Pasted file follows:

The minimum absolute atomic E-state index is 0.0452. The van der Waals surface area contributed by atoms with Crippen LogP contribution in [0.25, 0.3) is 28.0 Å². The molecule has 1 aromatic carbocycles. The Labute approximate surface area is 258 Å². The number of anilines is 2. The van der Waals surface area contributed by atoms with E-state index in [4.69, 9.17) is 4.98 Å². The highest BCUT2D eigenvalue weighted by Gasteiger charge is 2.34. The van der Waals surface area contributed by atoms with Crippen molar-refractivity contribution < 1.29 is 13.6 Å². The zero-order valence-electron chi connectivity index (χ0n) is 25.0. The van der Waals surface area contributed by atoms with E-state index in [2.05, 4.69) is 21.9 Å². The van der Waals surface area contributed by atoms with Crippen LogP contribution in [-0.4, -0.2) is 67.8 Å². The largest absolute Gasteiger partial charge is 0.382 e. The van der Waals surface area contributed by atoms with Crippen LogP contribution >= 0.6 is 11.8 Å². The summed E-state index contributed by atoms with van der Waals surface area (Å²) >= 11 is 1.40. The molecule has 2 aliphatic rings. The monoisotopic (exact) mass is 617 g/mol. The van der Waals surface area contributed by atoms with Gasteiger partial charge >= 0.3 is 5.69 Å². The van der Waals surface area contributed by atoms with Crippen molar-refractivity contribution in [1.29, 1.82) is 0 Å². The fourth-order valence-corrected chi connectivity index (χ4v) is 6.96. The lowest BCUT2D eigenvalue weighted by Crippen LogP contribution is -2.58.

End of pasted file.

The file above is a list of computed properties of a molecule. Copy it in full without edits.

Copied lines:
The minimum absolute atomic E-state index is 0.0452. The van der Waals surface area contributed by atoms with Crippen LogP contribution in [0.25, 0.3) is 28.0 Å². The molecule has 1 aromatic carbocycles. The Labute approximate surface area is 258 Å². The number of anilines is 2. The van der Waals surface area contributed by atoms with E-state index in [4.69, 9.17) is 4.98 Å². The highest BCUT2D eigenvalue weighted by Gasteiger charge is 2.34. The van der Waals surface area contributed by atoms with Crippen molar-refractivity contribution < 1.29 is 13.6 Å². The zero-order valence-electron chi connectivity index (χ0n) is 25.0. The van der Waals surface area contributed by atoms with E-state index in [2.05, 4.69) is 21.9 Å². The van der Waals surface area contributed by atoms with Crippen LogP contribution in [-0.4, -0.2) is 67.8 Å². The largest absolute Gasteiger partial charge is 0.382 e. The van der Waals surface area contributed by atoms with Crippen LogP contribution >= 0.6 is 11.8 Å². The summed E-state index contributed by atoms with van der Waals surface area (Å²) >= 11 is 1.40. The molecule has 2 aliphatic rings. The monoisotopic (exact) mass is 617 g/mol. The van der Waals surface area contributed by atoms with Gasteiger partial charge >= 0.3 is 5.69 Å². The van der Waals surface area contributed by atoms with Crippen molar-refractivity contribution in [1.29, 1.82) is 0 Å². The fourth-order valence-corrected chi connectivity index (χ4v) is 6.96. The lowest BCUT2D eigenvalue weighted by Crippen LogP contribution is -2.58.